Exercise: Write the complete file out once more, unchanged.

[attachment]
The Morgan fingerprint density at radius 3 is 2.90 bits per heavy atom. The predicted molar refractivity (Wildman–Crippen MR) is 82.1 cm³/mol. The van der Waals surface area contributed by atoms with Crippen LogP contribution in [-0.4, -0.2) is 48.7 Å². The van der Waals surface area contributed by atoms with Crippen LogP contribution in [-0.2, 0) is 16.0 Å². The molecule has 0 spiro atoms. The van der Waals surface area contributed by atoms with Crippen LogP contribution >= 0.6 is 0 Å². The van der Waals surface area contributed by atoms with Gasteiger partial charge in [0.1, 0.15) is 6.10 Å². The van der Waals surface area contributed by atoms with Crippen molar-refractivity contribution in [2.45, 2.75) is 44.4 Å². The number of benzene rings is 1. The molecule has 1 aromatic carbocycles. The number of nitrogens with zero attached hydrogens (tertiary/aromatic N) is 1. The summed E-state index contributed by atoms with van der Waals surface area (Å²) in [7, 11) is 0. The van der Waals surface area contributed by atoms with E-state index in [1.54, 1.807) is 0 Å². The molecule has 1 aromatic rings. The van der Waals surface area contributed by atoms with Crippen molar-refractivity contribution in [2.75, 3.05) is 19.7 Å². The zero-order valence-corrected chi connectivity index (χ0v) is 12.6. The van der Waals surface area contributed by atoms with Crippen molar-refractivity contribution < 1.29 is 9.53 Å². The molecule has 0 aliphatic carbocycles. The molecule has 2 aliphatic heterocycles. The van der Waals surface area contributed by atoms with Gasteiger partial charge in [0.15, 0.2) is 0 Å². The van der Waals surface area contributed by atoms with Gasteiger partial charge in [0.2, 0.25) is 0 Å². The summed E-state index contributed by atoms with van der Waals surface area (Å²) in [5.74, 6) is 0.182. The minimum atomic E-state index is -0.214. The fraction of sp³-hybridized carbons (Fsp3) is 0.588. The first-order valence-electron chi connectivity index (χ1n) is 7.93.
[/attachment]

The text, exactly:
The Morgan fingerprint density at radius 3 is 2.90 bits per heavy atom. The predicted molar refractivity (Wildman–Crippen MR) is 82.1 cm³/mol. The van der Waals surface area contributed by atoms with Crippen LogP contribution in [-0.4, -0.2) is 48.7 Å². The van der Waals surface area contributed by atoms with Crippen LogP contribution in [-0.2, 0) is 16.0 Å². The molecule has 0 spiro atoms. The van der Waals surface area contributed by atoms with Crippen LogP contribution >= 0.6 is 0 Å². The van der Waals surface area contributed by atoms with Gasteiger partial charge in [0.1, 0.15) is 6.10 Å². The van der Waals surface area contributed by atoms with Crippen molar-refractivity contribution in [2.45, 2.75) is 44.4 Å². The number of benzene rings is 1. The molecule has 1 aromatic carbocycles. The number of nitrogens with zero attached hydrogens (tertiary/aromatic N) is 1. The summed E-state index contributed by atoms with van der Waals surface area (Å²) in [7, 11) is 0. The van der Waals surface area contributed by atoms with E-state index in [1.54, 1.807) is 0 Å². The molecule has 1 aromatic rings. The van der Waals surface area contributed by atoms with Crippen molar-refractivity contribution in [2.75, 3.05) is 19.7 Å². The zero-order valence-corrected chi connectivity index (χ0v) is 12.6. The van der Waals surface area contributed by atoms with Crippen molar-refractivity contribution < 1.29 is 9.53 Å². The molecule has 0 aliphatic carbocycles. The molecule has 2 aliphatic heterocycles. The van der Waals surface area contributed by atoms with Gasteiger partial charge in [0.15, 0.2) is 0 Å². The van der Waals surface area contributed by atoms with Gasteiger partial charge in [0.2, 0.25) is 0 Å². The summed E-state index contributed by atoms with van der Waals surface area (Å²) in [5.74, 6) is 0.182. The minimum atomic E-state index is -0.214. The fraction of sp³-hybridized carbons (Fsp3) is 0.588. The first-order valence-electron chi connectivity index (χ1n) is 7.93.